What I learned this summer:
#InBev is in dire need of public relations- crisis communications to be specific. Month after month, investors and shareholders continually watch their investment do a double-digit dive. How does the company restore credibility with their core beer-drinking #audience?
Public relations is instrumental in crisis management by providing a structured and effective way to address and mitigate adverse situations.
The adverse situation timeline, still in progress:
A video surfaces of a VP insulting the brand's core audience as "too fratty" (which is not even a word).
The brand hires a non-beer drinking influencer to "rebrand" to a new, younger beer-drinking audience.
We know what happened.
Company execs deny knowing anything about this new marketing campaign (which may be true, but you keep that behind closed doors).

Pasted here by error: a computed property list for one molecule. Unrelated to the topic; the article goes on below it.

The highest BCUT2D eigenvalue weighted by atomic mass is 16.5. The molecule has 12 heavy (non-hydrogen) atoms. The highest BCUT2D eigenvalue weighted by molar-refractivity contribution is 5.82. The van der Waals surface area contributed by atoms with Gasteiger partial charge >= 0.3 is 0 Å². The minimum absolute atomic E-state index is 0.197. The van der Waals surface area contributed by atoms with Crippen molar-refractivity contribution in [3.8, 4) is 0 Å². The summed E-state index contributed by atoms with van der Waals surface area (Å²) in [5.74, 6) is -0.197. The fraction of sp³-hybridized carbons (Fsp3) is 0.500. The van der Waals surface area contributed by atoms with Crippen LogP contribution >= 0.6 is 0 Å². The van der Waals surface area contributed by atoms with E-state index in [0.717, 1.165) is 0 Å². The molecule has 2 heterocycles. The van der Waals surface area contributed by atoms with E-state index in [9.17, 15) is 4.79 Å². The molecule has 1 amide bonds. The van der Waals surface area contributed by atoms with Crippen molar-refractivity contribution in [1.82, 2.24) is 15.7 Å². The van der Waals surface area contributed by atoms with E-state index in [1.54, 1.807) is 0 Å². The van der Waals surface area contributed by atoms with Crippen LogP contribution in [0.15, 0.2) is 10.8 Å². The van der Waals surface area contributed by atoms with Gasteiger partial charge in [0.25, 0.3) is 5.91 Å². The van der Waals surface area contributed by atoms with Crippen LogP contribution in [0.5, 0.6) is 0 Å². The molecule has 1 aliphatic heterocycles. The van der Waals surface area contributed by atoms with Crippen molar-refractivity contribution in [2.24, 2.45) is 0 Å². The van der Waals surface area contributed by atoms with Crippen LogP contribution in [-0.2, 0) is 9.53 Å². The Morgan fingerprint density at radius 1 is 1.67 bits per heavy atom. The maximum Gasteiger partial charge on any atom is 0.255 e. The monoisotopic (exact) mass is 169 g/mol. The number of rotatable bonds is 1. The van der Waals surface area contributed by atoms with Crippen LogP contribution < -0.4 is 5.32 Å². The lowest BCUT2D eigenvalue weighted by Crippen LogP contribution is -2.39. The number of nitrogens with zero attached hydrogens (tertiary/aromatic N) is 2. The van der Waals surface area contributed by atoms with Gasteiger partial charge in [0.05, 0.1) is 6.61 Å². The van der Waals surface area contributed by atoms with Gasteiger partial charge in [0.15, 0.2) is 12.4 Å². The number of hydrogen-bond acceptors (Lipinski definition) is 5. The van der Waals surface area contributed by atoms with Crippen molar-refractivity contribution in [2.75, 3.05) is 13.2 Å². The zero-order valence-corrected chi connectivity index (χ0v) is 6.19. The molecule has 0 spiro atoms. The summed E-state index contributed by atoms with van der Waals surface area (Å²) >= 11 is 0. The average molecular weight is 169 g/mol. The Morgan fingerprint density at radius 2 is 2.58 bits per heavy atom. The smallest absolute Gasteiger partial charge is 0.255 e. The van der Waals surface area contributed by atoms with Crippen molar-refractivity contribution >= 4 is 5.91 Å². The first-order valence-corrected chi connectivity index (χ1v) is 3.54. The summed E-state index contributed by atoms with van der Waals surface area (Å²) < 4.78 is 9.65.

Product boycott ensues, company in double-digit revenue decline.
New commercials are released featuring iconic Clydesdale horses trying to twin the brand with being "American", falling flat with the public.
This company is winging it!
In advance, an organization would have researched multiple crisis variables- discovery, talk to subject matter experts, legal experts, review existing policies, know their responsibilities to their stakeholders. This assessment would then be used to develop and practice a crisis plan in advance.
When a crisis arises, PR professionals act swiftly to assess the situation, implement the crisis plan (or develop a communication strategy if non-existent), and ensure that accurate and timely information is shared to the public and stakeholders.
PR professionals manage communication channels, address concerns, and maintain transparency to help contain the crisis and minimize reputational damage. We play a role in demonstrating empathy, responsibility, and a commitment to resolving the issue, which can help rebuild trust and restore the organization's #credibility in the aftermath of a crisis.
Bring back the frogs!